“If Emmett Till lived, he’d have been your age”

In 1975, when Studs interviewed Muhammad Ali about his book The Greatest, Studs said to him, “If Emmett Till  lived, he’d have been you’re age, wouldn’t he?”  Hear Ali’s response here:

It’s likely you’re familiar with what happened to Emmett Till.  Twenty years before Studs interviewed Muhammad Ali, 14-year-old Till was visiting Mississippi from Chicago when he was brutally murdered for allegedly whistling at a white woman.  His murderers were acquitted and then confessed publicly.

Earlier this month, Vanity Fair ran a story about author Timothy Tyson‘s new book, The Blood of Emmett Till. In that article, Tyson revealed that the woman who was the alleged whistle-target (Carolyn Bryant Donham) has reneged what she said at the trial for Till’s murder.  The murder, and subsequent trial and acquittal, is credited by many as being the first spark – or last straw – that ignited the Civil Rights movement.

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Sonja Williams on Richard Durham

Recently, we had the opportunity to spend an afternoon with Sonja D. Williams, Howard University professor, radio producer, and author of Word Warrior: Richard Durham, Radio, and Freedom.  After a lovely lunch together, she and Tony Macaluso, the STRA Director, sat down and talked about Richard Durham’s innovative work and his connections with Studs Terkel.

Richard and Studs met while working on the WPA Writers’ Project and their friendship and collaboration continued from there.  Richard Durham went on to develop and write the groundbreaking series Destination Freedom and Bird of the Iron Feather (which aired on our sister television station, WTTW Chicago, and one episode of which can be seen here).

In this episode of Destination Freedom, Studs Terkel voices Sammy the Whammy, the ultimate Dodgers fan.

Sonja Williams tells us how the constant theme in Durham’s life was the fight for freedom, justice, and equality.  This fight was never easy, and as she discusses, it required frequent sacrifices from him.  He was truly a Word Warrior, and an inspiration to anyone working to effect social change today.

Durham got to know many of the bright lights in contemporary culture, including Nelson Algren, Muhammad Ali, and Toni Morrison, who also spent some time in Studs’ studio.

Want to learn more about Richard Durham?  His papers are held by the Chicago Public Library, and you can read more about him here and here.

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Audio Collage: Civil Rights & Racism

Earlier this fall, I had the opportunity to visit the Library of Congress during the opening weekend of the exhibit commemorating the 50th anniversary of the 1964 Civil Rights Act.  Certainly it was inspiring to learn so much about the work of activists, politicians, and everyday people; but it also left me feeling a real grief for our country, that such a thing could have ever taken place here.  And yet it is in having an exchange – a conversation – about this history that may keep us from repeating it.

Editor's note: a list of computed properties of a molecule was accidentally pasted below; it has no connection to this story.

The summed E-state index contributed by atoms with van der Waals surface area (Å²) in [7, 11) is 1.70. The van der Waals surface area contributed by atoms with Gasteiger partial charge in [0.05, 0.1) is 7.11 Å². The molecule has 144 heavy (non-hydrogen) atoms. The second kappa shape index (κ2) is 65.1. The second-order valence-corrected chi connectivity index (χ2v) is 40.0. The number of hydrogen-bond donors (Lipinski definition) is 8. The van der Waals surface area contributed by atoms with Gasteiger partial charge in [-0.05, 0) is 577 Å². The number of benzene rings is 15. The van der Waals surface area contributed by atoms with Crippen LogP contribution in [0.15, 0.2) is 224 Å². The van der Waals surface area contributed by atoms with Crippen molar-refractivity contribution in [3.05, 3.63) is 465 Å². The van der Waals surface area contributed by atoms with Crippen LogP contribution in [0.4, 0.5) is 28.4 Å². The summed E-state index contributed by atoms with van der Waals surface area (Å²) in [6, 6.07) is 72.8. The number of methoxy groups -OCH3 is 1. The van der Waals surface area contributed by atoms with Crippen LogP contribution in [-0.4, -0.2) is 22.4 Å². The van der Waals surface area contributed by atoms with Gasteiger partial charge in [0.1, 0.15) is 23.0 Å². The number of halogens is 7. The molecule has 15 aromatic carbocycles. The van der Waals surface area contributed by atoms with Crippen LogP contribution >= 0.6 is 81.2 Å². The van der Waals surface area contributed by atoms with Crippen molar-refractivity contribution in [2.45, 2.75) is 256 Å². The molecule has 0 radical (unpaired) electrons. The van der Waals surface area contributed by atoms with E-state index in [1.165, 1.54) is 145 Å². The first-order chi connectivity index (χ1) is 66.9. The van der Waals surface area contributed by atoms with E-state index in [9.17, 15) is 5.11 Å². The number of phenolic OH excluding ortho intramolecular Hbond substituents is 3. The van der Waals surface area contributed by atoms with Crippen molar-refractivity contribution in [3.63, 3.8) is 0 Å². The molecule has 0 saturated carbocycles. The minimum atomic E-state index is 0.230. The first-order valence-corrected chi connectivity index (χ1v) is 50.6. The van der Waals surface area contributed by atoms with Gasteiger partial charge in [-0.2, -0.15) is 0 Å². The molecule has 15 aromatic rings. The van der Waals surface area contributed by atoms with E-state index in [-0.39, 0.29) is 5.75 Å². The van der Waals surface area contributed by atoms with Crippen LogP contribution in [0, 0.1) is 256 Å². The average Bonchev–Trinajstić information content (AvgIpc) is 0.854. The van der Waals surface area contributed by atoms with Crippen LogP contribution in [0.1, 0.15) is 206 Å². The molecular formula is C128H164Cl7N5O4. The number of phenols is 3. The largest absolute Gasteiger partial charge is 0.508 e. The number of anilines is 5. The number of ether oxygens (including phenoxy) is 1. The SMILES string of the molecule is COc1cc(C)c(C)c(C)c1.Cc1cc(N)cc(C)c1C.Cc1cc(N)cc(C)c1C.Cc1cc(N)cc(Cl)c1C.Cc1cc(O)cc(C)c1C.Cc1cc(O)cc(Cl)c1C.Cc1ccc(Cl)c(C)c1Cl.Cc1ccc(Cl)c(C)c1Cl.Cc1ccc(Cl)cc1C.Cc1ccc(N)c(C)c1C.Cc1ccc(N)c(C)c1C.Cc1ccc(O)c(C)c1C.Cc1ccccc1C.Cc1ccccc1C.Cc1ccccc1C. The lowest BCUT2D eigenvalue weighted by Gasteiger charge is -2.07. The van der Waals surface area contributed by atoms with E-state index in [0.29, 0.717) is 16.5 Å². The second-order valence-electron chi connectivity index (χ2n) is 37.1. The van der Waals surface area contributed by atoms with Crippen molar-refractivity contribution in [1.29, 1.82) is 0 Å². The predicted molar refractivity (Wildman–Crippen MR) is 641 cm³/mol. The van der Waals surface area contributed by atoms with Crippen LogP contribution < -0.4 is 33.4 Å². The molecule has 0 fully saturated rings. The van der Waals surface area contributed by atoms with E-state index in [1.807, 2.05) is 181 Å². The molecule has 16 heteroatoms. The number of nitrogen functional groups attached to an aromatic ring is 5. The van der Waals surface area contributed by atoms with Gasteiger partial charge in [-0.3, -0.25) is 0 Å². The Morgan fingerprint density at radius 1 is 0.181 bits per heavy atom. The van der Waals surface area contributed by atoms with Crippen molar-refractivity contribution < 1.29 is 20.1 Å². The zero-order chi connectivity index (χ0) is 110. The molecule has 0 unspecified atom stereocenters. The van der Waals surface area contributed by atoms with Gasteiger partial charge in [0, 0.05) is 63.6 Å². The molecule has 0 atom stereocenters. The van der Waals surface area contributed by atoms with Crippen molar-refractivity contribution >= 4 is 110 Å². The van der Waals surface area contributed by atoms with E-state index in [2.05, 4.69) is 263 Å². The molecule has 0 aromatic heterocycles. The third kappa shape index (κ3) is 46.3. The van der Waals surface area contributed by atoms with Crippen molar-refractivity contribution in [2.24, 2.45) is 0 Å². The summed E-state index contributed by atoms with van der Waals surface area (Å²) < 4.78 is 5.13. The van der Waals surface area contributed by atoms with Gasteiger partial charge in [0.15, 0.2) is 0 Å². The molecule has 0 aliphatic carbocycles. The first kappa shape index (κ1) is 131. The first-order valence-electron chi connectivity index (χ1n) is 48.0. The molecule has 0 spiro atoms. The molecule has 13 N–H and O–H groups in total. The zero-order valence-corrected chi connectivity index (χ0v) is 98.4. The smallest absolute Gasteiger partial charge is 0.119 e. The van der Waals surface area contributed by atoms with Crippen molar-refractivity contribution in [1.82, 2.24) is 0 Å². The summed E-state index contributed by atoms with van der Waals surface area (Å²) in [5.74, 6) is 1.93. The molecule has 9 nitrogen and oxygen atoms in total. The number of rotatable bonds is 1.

Studs Terkel understood the power that words and conversation have to affect not only our daily experiences, but the history we choose to make both personally and nationally.  In the conversations I listened to while preparing this collage, Terkel bears witness to the challenges that face underdogs of every stripe, and invites us to do the same.  He asks Muhammad Ali what it was like to read about Emmett Till’s death in the newspaper, when Ali was just a child himself; he talks to a young Puerto Rican activist about his struggles with the local alderman; and he listens to Maya Angelou recall seeing children speak disrespectfully toward her grandmother because she was Black and they were white.

Like the exhibit at the Library of Congress, Terkel’s conversations about civil rights simultaneously reveal the best and worst of human behavior; but through it all, he never loses heart.  He is obviously inspired by the stories he hears; and his speakers’ words, hopeful or heartbreaking, flow clearly through my laptop speakers, as potent as when he first recorded them.

Order of clips:  Pete Seeger; Maya Angelou (reading an excerpt from “When I Think About Myself”); Peter Sellars; three selections from the 1969 “Fiesta: A Chicago Happening” in Lincoln Park (male resident, Terkel, female resident); William Bradford Huie; Charles V. Hamilton; Muhammad Ali; Dr. Neil Sullivan; Terkel and Ali; friend of Paul Robeson at a tribute event; Myles Horton; Terkel and Rosa Parks; John D. Weaver; Daniel Berrigan, S.J.; Pete Seeger (singing).

Thank you to Allison Schein and Sophia Feddersen for their help in building this collage.

-Grace Radkins, Archive Assistant